I can almost see Dragon Con from here!
Previously on Midlife Crisis Crossover:
Every year since 1999 my wife Anne and I have taken a trip to a different part of the United States and visited attractions, wonders, and events we didn’t have back home in Indianapolis. From 1999 to 2003 we did so as best friends; from 2004 to the present, as husband and wife. My son tagged along from 2003 until 2013 when he ventured off to college. We’ve taken two trips by airplane, but are much happier when we’re the ones behind the wheel — charting our own course, making unplanned stops anytime we want, availing ourselves of slightly better meal options, and keeping or ruining our own schedule as dictated by circumstances or whims. We’re the Goldens. It’s who we are and what we do.
For years we’ve been telling friends in other states that we’d one day do Atlanta’s Dragon Con, one of the largest conventions in America that isn’t in California or New York. We’d been in Atlanta, but we hadn’t really done Atlanta. Hence this year’s vacation, in which we aimed for a double proficiency in Atlanta tourism and over-the-top Dragon Con goodness. Before we went to D*C, there was the road trip to get there, and the good times to be had before the great times at the big show.
After we were finished gawking at the largest Confederate monument we’ll ever see in our lives (Lord willing), we took the Skyride up to the top of Stone Mountain and surveyed the vast views around us.
The Skyride deposits guests at a mountaintop welcome center with restrooms, gift shop, snacks, and factoids.
Photo by our tram driver, a very pleasant and accommodating young man.
Anne’s least hazy shot of faraway metropolitan Atlanta to the west.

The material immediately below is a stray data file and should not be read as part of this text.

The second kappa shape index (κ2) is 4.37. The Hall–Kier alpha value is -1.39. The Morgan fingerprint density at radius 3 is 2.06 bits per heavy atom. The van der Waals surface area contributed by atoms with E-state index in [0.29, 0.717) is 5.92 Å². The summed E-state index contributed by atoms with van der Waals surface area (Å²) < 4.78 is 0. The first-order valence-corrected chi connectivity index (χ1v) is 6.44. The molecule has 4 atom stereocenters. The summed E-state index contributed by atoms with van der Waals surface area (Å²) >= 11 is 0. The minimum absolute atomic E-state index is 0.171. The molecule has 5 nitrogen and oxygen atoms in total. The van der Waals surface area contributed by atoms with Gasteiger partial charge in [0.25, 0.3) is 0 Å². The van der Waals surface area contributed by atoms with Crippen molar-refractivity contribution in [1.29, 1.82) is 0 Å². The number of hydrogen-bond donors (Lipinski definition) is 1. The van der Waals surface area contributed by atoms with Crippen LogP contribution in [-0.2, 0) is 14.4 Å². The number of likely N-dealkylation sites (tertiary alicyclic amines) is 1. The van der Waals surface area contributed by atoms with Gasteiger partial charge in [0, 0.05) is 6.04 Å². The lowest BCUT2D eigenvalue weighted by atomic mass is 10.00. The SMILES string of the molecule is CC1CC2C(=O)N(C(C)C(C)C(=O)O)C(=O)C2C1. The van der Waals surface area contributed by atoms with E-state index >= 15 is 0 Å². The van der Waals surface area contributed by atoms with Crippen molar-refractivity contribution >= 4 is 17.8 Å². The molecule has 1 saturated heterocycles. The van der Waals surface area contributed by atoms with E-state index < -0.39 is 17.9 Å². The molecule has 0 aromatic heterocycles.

Our view of Stone Mountain Park 825 feet below, and the fence that prohibits would-be mountaineers from rappelling toward it.
It’s a dual experience of sorts – one part gazing upon the picturesque surroundings below, one part adventures in wandering an uncommon terrain.
Stone Mountain Lake and other surrounding waterways, all man-made. Somewhere amid that forest, scenes were filmed for a past episode of Stranger Things.
Also definitely man-made: what I presume are fancy resorts and getaways.
Meanwhile around us, flora and geology mingle and collide.
Assorted trees poke out here and there.
A bit far to travel for a Christmas tree, but there are options.
A copse in front of a cubbyhole and an obviously man-made wall of rocks. Kids having fun, I presume.
Behind that wall, you can either admire the sediment strata or make a face at the human litter. Or why not both?
Speaking of humans: most visitors gathered over to the west and northwest, probably at the end of the hiking path.
Also live and in person: this is a vulture, right? Anne spotted it flying laps around, and followed it for several minutes until it landed for a bit.
Also unexpectedly in the area: this truck. I saw no sign of roads anywhere, but the guy clearly didn’t sneak it aboard the Skyride.
Broadcast tower for a few local TV and radio concerns.
More trees. Big cables. Much rocks. Just some of the many barriers — along with more fencing — that kept guests away from the south half of the mountaintop.
More trams came and went as we wandered around and took twice as many photos as you see here.
Eventually we waited in line for the next Skyride back down to If-Only-the-South-Had-Won-the-War Land.
…and then we saw ourselves off the property. The view was fantastic, but we were not staying for the weekend Confederacy laser show or any other reasons to fork over additional dollars.
To be continued!
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